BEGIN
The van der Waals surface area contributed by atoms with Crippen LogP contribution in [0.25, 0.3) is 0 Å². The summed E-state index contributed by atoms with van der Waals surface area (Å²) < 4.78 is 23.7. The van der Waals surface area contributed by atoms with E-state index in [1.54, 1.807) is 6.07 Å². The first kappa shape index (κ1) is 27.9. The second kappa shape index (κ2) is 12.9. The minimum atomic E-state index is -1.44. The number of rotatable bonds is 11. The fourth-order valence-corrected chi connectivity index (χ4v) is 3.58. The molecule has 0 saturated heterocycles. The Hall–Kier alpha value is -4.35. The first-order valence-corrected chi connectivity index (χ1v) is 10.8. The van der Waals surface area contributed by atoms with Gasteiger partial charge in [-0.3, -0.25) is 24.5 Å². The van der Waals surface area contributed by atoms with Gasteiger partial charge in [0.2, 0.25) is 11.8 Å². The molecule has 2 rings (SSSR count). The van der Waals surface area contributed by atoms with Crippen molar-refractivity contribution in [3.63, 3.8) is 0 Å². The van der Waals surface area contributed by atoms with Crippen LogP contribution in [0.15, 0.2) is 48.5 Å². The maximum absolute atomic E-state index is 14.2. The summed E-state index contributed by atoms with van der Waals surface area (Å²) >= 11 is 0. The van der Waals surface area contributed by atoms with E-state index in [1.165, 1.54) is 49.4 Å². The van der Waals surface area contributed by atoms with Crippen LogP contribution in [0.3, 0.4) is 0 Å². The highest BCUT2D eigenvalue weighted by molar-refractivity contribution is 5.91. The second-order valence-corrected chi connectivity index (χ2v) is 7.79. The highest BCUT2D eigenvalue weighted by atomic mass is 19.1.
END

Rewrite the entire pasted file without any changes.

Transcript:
The van der Waals surface area contributed by atoms with Crippen LogP contribution in [0.25, 0.3) is 0 Å². The summed E-state index contributed by atoms with van der Waals surface area (Å²) < 4.78 is 23.7. The van der Waals surface area contributed by atoms with E-state index in [1.54, 1.807) is 6.07 Å². The first kappa shape index (κ1) is 27.9. The second kappa shape index (κ2) is 12.9. The minimum atomic E-state index is -1.44. The number of rotatable bonds is 11. The fourth-order valence-corrected chi connectivity index (χ4v) is 3.58. The molecule has 0 saturated heterocycles. The Hall–Kier alpha value is -4.35. The first-order valence-corrected chi connectivity index (χ1v) is 10.8. The van der Waals surface area contributed by atoms with Gasteiger partial charge in [-0.3, -0.25) is 24.5 Å². The van der Waals surface area contributed by atoms with Gasteiger partial charge in [0.2, 0.25) is 11.8 Å². The molecule has 2 rings (SSSR count). The van der Waals surface area contributed by atoms with Crippen molar-refractivity contribution in [3.63, 3.8) is 0 Å². The van der Waals surface area contributed by atoms with Crippen LogP contribution in [0.15, 0.2) is 48.5 Å². The maximum absolute atomic E-state index is 14.2. The summed E-state index contributed by atoms with van der Waals surface area (Å²) >= 11 is 0. The van der Waals surface area contributed by atoms with E-state index in [1.165, 1.54) is 49.4 Å². The van der Waals surface area contributed by atoms with Crippen LogP contribution in [0.3, 0.4) is 0 Å². The highest BCUT2D eigenvalue weighted by molar-refractivity contribution is 5.91. The second-order valence-corrected chi connectivity index (χ2v) is 7.79. The highest BCUT2D eigenvalue weighted by atomic mass is 19.1.